Risographing within an Inch of your Life

So a handful of friends and I decided to make a pretty thing.

You know, cause we’re in third year and have nothing better to do or anything…

But it seems a shame not to make use of the ace University facilities available to us while we’re lucky enough to be here. Especially given that they are, available FOR FREE (3 grand a year free anyway. Well, it’s better than 9.) so we gathered together a little proposal to send out to our fellow image makers on the course.

We wanted to make a collaborative work of illustrations and  imagery based on the brief we set. A short, publication that showcases the talent that Bath Spa is about to unleash on the world. We decided to keep it simple, keep it open to interpretation and keep it relevant.

And what could be more relevant than the present? So we asked people to volunteer a simple image in two colours (black and blue) based on their own, personal response to the Right Here, Right Now.  We wanted to keep it simple so could spend a bit of time reproducing on the dual-colour Risograph printer in our studio. A cheap and cheerful zine that captures the very essence of 2014’s graduation image makers.

So here’s my design. My personal Right Here, Right Now: A third year on the brink of graduation:

Present1

Unfortunately, the project took something of an acceleration which leaves me unable to currently show you the finished product. Turns out, our tutors thought it was a kind of neat project too, so encouraged us to put a wiggle on and get it done in line with a second year study trip to New York so they could take it with them to drop in on US professionals and studios. This is, obviously pretty cool, but it meant we had to finish it in under a week. We managed to get the kindly artwork donations of 12 classmates so it’s a tight little compendium, but the styles are all really varied and I think it looks ace overall. We literally got done binding it with minutes to spare before handing it over to be whisked away over the atlantic, but we’re well in line to produce a few more so photographic evidence will be kicking about soon with any luck.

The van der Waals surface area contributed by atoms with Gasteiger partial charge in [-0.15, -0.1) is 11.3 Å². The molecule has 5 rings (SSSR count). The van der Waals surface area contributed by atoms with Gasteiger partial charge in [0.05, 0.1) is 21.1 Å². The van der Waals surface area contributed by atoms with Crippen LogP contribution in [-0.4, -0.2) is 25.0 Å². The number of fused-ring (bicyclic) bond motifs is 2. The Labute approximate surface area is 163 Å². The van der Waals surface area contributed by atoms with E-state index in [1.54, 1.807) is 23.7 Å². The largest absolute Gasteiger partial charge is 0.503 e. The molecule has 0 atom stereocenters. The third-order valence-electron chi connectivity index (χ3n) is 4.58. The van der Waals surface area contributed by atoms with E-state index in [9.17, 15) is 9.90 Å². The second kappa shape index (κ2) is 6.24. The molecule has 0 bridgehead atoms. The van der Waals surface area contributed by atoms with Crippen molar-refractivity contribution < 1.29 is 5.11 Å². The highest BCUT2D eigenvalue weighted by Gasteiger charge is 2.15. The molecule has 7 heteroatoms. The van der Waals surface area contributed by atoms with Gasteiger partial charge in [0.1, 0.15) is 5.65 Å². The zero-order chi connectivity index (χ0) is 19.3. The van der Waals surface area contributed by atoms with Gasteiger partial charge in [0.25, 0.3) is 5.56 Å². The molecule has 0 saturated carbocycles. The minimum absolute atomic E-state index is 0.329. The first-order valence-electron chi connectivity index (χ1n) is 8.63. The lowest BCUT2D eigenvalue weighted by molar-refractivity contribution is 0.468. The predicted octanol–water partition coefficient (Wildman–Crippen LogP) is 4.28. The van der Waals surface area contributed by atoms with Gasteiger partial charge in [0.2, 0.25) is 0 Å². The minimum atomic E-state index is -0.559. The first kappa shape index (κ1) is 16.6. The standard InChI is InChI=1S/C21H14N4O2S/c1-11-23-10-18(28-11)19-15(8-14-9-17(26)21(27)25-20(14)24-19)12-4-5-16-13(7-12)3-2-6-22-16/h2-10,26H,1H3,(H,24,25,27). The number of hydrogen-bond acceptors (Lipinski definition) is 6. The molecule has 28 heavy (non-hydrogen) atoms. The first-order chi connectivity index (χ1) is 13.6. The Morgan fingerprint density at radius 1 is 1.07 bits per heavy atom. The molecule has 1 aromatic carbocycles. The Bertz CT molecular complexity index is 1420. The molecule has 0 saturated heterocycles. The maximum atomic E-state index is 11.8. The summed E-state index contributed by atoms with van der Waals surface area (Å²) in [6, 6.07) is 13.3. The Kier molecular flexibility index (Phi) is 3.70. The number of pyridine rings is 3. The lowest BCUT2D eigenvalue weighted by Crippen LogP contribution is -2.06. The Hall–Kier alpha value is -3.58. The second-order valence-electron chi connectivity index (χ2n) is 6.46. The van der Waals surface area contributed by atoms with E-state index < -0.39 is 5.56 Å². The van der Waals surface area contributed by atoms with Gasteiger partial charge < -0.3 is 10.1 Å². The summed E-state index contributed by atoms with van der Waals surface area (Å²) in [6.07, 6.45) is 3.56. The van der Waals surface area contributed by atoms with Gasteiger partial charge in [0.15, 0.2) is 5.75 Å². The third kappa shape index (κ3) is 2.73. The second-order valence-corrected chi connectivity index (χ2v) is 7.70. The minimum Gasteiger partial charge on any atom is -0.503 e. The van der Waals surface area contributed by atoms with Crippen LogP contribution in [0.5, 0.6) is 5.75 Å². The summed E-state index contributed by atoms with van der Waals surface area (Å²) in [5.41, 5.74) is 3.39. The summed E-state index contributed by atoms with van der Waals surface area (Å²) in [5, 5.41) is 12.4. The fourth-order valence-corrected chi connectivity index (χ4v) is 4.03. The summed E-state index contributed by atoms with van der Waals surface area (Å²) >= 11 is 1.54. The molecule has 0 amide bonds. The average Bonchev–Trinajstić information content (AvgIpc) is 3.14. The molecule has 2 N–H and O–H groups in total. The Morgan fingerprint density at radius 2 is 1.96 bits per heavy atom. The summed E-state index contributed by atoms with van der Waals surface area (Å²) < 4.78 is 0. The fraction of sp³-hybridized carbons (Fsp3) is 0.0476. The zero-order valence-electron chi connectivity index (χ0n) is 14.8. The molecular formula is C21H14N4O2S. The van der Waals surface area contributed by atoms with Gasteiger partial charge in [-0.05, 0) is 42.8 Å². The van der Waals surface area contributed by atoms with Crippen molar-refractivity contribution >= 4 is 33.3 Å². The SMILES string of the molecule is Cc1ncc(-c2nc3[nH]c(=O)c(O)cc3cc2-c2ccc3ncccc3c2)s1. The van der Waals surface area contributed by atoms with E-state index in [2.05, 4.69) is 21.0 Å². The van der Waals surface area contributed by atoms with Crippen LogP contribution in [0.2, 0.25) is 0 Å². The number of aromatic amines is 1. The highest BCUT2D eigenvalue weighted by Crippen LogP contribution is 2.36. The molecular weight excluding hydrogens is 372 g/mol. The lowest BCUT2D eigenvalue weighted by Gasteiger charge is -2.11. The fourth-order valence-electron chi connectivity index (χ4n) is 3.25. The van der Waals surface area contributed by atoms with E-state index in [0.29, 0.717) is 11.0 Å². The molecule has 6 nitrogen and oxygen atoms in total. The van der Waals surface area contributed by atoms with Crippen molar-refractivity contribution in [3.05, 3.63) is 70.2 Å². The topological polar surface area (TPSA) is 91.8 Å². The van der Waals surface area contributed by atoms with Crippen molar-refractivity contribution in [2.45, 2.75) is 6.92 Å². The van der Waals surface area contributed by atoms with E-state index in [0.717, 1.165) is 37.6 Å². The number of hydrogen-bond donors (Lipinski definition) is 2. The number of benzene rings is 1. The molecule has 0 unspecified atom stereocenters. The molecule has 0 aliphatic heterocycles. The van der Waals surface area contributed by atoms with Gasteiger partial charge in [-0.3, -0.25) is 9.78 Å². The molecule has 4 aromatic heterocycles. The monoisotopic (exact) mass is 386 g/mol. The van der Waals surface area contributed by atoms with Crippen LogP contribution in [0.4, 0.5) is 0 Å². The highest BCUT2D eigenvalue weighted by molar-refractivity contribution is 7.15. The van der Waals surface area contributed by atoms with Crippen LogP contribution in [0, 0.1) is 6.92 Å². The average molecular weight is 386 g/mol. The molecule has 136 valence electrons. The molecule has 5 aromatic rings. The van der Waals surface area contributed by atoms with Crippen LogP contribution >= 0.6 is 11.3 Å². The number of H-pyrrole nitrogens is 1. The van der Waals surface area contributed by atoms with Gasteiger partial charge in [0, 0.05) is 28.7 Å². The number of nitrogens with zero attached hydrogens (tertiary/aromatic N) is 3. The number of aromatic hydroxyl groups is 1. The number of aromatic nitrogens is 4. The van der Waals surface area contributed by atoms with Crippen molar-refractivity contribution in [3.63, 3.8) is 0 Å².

Trust me though, it looked really cool.

Seriously.

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Bringing the Zine to the Screen: Limited Edition Prints!

So hands up if you like bears?

Ok now, I want you o stand up, turn around and get out, and the rest of us can appreciate how disgusting they are via the means of my little zine, Bears: Don’t Like ’em! This came about last Easter, and since then has been a consistently strong seller at arts fairs and conventions, to men, women and bear haters everywhere. And actually, one or two intrigued bear lovers too.